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IFA LETHU (article first published : 2006-09-24)

Narissa Ramdhani, CEO of the Ifa Lethu Foundation, has announced that another 13 pieces of art have been acquired by the Foundation from the collection of Steve Itzikowitz, a prominent Johannesburg-based attorney.

Ifa Lethu Foundation, which means ‘our heritage’, is a not-for-profit organisation launched in November 2005 to repatriate South Africa’s “struggle era” art and artifacts that left the country during the 1960s to 1980s.

“We now have repatriated more than 60 pieces of art, including drawings, paintings, carvings, and sculptures from some of South Africa’s best artists of the time,” says Narissa Ramdhani. “These works have come to us either via donations from diplomats who were posted here during the ‘struggle’ years and who recognized the intrinsic importance even then of these works, or from corporate executives who just loved the vibrancy and passion the works depicted.

“These works represent a positive part of our heritage,” she continues, “and it is with great pride that we will be showing them around the country next year when our Goodyear Mobile Heritage Gallery is launched.”

Ifa Lethu exists thanks to the patronage of companies like BHP Billiton Development Trust (BBDT) – the Foundation’s first Platinum Patron with a donation of R1 million per year for three years; seed funding from the Department of Arts and Culture; generous donations of the collections and the commitment of the IFA Lethu Board who give generously of their time.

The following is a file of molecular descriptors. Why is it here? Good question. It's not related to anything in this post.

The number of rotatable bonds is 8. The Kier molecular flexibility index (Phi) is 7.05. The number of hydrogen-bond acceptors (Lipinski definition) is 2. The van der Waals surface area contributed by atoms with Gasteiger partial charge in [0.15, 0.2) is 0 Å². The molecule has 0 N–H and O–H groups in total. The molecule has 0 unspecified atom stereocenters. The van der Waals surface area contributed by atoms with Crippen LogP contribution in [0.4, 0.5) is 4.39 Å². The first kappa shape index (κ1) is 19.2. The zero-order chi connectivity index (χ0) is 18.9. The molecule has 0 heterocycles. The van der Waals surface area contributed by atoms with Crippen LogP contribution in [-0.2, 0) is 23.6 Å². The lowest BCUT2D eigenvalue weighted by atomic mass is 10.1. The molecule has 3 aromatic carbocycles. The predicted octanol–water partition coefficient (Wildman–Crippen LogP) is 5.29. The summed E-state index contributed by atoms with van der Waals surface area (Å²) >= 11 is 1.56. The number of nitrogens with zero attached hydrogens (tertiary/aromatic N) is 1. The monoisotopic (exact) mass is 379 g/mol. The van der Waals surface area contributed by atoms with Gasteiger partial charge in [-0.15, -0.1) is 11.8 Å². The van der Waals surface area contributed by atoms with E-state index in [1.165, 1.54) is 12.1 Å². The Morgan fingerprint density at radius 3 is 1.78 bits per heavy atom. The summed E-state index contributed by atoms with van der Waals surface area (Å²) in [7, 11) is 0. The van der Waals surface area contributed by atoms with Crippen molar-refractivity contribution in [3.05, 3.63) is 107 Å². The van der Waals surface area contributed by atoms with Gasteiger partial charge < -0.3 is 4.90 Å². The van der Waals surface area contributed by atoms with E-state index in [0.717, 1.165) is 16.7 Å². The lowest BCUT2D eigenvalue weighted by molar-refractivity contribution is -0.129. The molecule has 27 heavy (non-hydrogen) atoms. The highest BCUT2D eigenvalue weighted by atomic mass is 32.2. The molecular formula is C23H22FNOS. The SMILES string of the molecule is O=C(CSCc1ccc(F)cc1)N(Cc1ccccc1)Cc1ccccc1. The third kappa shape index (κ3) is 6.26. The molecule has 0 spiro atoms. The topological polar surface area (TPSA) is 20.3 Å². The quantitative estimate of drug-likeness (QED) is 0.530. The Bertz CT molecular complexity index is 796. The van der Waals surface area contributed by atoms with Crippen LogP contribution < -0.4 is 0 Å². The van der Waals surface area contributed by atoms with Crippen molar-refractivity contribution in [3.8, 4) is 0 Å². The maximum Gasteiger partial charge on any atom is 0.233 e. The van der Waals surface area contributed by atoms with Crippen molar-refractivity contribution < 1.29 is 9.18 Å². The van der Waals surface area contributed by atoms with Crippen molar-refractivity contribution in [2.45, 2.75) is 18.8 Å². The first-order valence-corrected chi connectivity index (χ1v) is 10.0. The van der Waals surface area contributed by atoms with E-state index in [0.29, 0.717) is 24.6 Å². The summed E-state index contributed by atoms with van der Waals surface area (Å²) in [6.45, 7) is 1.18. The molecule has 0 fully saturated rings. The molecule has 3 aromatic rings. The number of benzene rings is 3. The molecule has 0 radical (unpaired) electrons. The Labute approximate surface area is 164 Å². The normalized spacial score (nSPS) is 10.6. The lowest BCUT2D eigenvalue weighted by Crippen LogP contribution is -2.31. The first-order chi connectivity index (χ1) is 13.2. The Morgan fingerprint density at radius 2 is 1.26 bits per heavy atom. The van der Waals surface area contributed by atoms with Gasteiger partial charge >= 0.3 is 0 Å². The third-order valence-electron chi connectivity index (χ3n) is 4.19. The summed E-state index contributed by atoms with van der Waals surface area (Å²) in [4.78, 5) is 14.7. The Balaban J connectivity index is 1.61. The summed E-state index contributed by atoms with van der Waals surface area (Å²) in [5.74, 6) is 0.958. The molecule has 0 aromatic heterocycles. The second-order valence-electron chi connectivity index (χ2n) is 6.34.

More good news is the deeding of 20 pieces from the private collection of FW van der Wilk – a Dutch businessman from the Hague who visited South Africa regularly in the 1970s.

“Mr van der Wilk read a recent article about Ifa Lethu in the New York Times and decided to deed his collection to Ifa Lethu on his death,” explains Chairperson Dr Mamphela Ramphele. ”Interest in our activities is touching the hearts and minds of many friends who witnessed South Africa’s struggle for freedom. It is so heartening to see such positive results from this dark era of our past. Our heritage has resulted in the indomitable African spirit being represented in these wonderful art works.”

Narissa Ramdhani adds: “We have many plans for the next phase of Ifa Lethu. The Goodyear Mobile Gallery will be launched in February and will take the collection to communities across the country; we are currently completing work on the production of a children’s book on struggle artists, and we have some really exciting activities in the pipeline for next year such as the launch of an Ifa Lethu range of clothing.”

In the meantime, the search continues to scour the world to bring South Africa’s heritage home.

More information from Narissa Ramdhani on 012 346 2985 or visit www.ifalethu.org.za




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